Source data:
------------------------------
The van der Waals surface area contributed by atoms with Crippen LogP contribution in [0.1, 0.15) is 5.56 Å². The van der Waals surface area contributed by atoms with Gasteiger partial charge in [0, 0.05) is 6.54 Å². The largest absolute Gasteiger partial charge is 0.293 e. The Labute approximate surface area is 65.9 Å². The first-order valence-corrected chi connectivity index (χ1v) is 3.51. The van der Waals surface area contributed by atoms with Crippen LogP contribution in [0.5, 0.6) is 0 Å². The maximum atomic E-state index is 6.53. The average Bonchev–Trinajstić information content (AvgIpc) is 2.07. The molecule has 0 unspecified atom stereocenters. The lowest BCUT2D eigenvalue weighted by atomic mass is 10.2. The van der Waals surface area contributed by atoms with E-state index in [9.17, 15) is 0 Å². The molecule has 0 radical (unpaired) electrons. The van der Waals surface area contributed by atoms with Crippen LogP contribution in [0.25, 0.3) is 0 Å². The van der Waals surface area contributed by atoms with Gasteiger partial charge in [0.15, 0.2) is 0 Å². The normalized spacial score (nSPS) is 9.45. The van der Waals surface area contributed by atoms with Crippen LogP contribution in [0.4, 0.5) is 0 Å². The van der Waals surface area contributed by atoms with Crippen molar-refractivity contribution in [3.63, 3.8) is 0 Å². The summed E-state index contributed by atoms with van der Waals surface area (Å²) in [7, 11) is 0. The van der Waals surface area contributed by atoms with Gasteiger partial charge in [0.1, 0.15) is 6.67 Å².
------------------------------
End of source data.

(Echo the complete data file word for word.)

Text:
The van der Waals surface area contributed by atoms with Crippen LogP contribution in [0.1, 0.15) is 5.56 Å². The van der Waals surface area contributed by atoms with Gasteiger partial charge in [0, 0.05) is 6.54 Å². The largest absolute Gasteiger partial charge is 0.293 e. The Labute approximate surface area is 65.9 Å². The first-order valence-corrected chi connectivity index (χ1v) is 3.51. The van der Waals surface area contributed by atoms with Crippen LogP contribution in [0.5, 0.6) is 0 Å². The maximum atomic E-state index is 6.53. The average Bonchev–Trinajstić information content (AvgIpc) is 2.07. The molecule has 0 unspecified atom stereocenters. The lowest BCUT2D eigenvalue weighted by atomic mass is 10.2. The van der Waals surface area contributed by atoms with E-state index in [9.17, 15) is 0 Å². The molecule has 0 radical (unpaired) electrons. The van der Waals surface area contributed by atoms with Crippen LogP contribution in [0.25, 0.3) is 0 Å². The van der Waals surface area contributed by atoms with Gasteiger partial charge in [0.15, 0.2) is 0 Å². The normalized spacial score (nSPS) is 9.45. The van der Waals surface area contributed by atoms with Crippen LogP contribution in [0.4, 0.5) is 0 Å². The van der Waals surface area contributed by atoms with Crippen molar-refractivity contribution in [3.63, 3.8) is 0 Å². The summed E-state index contributed by atoms with van der Waals surface area (Å²) in [7, 11) is 0. The van der Waals surface area contributed by atoms with Gasteiger partial charge in [0.1, 0.15) is 6.67 Å².